There are several groups or occasions for fraktur:
- People who are enthusiastic about fraktur for its own sake.
- Enthusiast for a fitting epoch, e.g. 1920s enthusiasts.
- If you want something to look historically authentic, for example props for movies, theatre or roleplaying.
- If you want to give something an old, traditional or sometimes festive touch. Many traditional restaurants, alcohol and food producers, newspapers etc. use fraktur or another kind of blackletter in their logos (but usually only there). Diplomas or wedding invitations etc. would be another area of application.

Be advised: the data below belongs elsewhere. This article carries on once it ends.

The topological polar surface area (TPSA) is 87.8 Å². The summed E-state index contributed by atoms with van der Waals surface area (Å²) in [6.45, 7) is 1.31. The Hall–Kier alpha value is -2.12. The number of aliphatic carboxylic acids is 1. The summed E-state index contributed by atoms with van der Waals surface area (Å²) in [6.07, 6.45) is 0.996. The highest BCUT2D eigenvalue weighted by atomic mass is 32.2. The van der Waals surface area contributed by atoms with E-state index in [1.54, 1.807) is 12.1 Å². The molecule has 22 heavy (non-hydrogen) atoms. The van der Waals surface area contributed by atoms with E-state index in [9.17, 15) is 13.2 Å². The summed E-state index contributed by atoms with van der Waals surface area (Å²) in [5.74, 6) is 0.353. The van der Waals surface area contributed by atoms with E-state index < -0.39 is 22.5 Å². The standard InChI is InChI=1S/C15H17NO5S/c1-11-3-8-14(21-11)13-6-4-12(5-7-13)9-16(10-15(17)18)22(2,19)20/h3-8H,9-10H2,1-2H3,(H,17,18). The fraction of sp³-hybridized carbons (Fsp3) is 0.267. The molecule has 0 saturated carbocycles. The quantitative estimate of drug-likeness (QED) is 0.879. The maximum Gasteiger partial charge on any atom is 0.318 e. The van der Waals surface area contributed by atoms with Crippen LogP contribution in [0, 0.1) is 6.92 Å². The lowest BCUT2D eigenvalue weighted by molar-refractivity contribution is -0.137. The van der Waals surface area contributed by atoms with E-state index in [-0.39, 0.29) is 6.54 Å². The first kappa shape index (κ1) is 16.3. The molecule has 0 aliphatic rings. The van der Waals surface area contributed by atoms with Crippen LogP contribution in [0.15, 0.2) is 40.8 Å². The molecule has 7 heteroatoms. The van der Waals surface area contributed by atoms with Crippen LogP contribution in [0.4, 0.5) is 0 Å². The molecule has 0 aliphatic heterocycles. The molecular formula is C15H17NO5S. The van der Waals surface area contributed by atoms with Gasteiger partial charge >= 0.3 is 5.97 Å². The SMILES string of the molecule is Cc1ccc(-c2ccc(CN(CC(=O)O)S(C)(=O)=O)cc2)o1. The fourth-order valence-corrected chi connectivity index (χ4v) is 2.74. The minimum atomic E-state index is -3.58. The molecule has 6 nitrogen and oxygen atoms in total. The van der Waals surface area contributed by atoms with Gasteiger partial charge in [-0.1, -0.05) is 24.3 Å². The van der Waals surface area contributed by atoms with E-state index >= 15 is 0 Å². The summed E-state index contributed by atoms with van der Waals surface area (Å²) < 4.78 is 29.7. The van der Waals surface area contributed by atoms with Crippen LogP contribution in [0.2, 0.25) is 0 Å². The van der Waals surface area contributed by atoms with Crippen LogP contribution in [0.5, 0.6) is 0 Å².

- If you want something to look especially weird, you can combine fraktur with notably non-traditional elements (e.g., the color pink).
- If you want something to look German (especially outside of Germany). E.g., in Asterix and the Goths, fraktur is used for the text in the Goths’ speech bubbles.
- There are still some radical language conservativists, who claim that fraktur is better suited for the German language and may even want it to be revived.
- Neonazis, who want to be as German as possible in every aspect (and may not know that it was the Nazis who abolished blackletter in the first place).
Though I have worked on a blackletter digitalisation myself (due to points 1–3), I would say that the majority of blackletter enthusiasts is somewhere between not quite right in the head and fully insane.
Also, when using fraktur in a way where it’s not obviously case 2–6, you always risk that people think that you do it because of reason 8. This especially holds, if you are using the long s.